THE Sunshine Coast Bonsai Club recently held its first show, displaying an array of trees nurtured and trained by members of the club, which is just over a year old.
The show was held at the Port Alfred Girl Guide Hall from December 1-3, and featured about 160 trees, many of which have been growing for 20 or 30 years.
Chairman David Brewis said he started the club with Liezl Kleynhans of the Port Alfred Garden Club after giving a talk at the Garden Club about two years ago.
Brewis has been growing bonsai for about 20 years, and the club has brought together almost 30 people with a similar passion, with varying experience in bonsai.
Members come from Port Alfred, Bathurst, Kenton-on-Sea, Alexandria and further afield.
“We are registered with the South African Bonsai Association,” Bewis said.
We’re one of the fastest growing bonsai clubs in South Africa.
“There has been a surge of interest in bonsai. In a year we got 28 members – we’re one of the fastest growing bonsai clubs in South Africa.”
Brewis said in comparison there were well-established clubs of about 40 years’ standing in East London and Port Elizabeth, with membership between 60 to 80 people.
“There are all ages of people growing bonsai. We’d like to encourage younger people. It’s mostly over-40s but we’d like to get more under-40s.”
Asked what attracted him to the art of bonsai, Brewis said: “It’s just so intriguing. There’s so much wonder and mystery about it.
“But with that comes misconceptions. Some people think it’s cruel to prune a tree and keep it small.”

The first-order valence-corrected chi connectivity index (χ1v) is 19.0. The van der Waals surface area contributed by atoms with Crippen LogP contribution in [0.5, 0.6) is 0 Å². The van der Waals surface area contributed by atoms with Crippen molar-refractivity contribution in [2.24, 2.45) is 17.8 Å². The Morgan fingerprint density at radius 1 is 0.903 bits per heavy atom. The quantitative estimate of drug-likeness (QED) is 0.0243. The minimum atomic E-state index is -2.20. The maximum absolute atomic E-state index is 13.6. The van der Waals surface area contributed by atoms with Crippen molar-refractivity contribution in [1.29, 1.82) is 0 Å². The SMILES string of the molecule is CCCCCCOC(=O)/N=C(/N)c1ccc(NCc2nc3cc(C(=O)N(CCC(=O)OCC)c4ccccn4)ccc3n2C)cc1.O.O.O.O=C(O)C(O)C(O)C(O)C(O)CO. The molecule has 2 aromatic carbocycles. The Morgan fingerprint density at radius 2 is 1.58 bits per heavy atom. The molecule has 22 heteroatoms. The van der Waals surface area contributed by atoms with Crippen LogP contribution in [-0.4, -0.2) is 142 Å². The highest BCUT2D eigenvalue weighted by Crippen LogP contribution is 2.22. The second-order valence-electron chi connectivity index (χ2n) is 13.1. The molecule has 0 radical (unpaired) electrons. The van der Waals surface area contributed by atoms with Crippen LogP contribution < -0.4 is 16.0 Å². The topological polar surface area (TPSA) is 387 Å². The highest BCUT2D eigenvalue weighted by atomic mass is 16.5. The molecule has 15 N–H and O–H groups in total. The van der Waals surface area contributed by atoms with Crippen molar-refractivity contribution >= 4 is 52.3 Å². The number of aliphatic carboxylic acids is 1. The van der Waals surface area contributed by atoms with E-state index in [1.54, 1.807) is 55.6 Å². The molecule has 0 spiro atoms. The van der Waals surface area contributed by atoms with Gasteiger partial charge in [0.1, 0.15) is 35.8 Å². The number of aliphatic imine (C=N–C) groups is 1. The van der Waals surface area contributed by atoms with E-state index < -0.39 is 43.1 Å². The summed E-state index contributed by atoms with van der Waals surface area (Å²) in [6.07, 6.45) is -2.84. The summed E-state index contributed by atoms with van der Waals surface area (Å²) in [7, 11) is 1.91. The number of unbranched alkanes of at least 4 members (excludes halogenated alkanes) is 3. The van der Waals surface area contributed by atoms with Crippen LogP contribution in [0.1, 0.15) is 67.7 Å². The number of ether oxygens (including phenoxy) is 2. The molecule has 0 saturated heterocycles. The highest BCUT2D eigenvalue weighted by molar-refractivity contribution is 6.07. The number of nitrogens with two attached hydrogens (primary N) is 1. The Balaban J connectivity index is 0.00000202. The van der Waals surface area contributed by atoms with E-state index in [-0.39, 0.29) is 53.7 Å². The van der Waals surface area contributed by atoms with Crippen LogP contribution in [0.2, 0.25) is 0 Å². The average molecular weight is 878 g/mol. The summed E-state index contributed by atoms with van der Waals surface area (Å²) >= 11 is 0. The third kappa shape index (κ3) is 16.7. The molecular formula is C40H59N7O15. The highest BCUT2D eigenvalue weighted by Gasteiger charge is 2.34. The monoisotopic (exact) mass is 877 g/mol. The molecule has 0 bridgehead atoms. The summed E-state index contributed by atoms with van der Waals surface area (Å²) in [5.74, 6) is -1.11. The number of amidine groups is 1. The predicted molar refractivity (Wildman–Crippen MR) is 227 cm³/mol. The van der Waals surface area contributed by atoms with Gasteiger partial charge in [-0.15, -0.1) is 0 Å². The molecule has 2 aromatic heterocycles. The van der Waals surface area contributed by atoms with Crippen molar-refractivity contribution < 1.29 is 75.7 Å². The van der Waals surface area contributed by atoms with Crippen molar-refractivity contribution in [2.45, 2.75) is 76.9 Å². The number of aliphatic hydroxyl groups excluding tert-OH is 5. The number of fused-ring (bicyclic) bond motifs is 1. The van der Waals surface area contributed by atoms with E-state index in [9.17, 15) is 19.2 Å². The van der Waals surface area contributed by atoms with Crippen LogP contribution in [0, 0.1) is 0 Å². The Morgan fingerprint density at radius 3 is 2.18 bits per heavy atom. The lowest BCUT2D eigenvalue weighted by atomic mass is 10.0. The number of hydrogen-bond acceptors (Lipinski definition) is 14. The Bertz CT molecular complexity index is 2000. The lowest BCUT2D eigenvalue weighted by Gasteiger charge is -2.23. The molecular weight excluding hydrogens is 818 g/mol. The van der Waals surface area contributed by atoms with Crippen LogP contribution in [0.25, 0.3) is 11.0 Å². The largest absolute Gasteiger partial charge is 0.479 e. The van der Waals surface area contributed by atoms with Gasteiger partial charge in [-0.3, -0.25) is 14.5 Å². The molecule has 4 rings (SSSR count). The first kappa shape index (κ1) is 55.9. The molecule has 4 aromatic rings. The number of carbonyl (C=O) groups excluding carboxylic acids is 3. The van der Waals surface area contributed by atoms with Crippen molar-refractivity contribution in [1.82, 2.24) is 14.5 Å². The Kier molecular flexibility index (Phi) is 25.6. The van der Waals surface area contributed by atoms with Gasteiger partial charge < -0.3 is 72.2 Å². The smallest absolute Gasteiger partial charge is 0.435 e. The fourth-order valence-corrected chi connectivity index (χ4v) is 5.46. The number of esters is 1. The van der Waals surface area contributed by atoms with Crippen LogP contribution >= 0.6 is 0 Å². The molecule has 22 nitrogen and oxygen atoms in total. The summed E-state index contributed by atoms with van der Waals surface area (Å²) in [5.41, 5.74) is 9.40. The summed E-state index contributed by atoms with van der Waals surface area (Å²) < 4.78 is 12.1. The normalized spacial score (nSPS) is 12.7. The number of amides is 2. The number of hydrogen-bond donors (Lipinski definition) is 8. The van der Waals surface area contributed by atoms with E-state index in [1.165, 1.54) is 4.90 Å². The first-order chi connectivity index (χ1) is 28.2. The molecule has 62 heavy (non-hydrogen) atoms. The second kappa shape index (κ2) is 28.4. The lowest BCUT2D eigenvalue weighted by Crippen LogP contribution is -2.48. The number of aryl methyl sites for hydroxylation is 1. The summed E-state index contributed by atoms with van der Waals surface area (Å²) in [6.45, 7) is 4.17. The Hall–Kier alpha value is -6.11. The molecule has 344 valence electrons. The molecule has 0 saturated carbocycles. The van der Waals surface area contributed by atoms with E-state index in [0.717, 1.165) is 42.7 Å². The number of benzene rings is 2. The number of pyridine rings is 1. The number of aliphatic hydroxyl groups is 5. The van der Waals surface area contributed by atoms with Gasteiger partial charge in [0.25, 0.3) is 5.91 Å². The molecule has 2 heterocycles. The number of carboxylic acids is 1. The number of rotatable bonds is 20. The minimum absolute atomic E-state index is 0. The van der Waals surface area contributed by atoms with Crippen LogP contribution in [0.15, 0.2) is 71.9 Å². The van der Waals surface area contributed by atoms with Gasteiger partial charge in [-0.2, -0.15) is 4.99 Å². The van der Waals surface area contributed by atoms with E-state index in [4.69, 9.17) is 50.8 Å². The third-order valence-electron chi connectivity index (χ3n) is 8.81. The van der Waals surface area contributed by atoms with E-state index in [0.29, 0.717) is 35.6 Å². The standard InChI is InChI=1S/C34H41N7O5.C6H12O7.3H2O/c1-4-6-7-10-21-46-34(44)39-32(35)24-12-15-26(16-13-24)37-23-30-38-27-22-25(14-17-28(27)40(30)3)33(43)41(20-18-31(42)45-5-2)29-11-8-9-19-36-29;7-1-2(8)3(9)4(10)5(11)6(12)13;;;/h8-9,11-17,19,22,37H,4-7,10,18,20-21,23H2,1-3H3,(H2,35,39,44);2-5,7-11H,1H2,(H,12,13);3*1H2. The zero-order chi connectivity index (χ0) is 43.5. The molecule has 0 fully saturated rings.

Another method used by bonsai growers is to use wire to “train” branches to grow in a certain direction.
“Bonsais are generally healthier than trees in the ground because they’re taken care of and pruned,” Brewis said.
Brewis also said the art of bonsai was therapeutic and a good form of escape.
“It’s a nice hobby to have to keep you occupied and busy. You keep on learning – I keep on learning something about bonsai.”
Brewis also said the art of bonsai was therapeutic and a good form of escape. “I know a psychologist in KwaZulu-Natal who uses bonsai as a form of therapy for children and teenagers.”
The oldest tree on display at the show was a wild gardenia, which has been growing since 1950, owned by Margie Hammond. But Brewis said he had a wild olive that is estimated to be about 200 to 300 years old. From the Eastern Cape, the tree was already growing naturally small in a confined space and had developed a fat trunk.
“It just had to be trained,” he said.
Anyone interested in bonsai and the club can contact Brewis on 076-457-3218.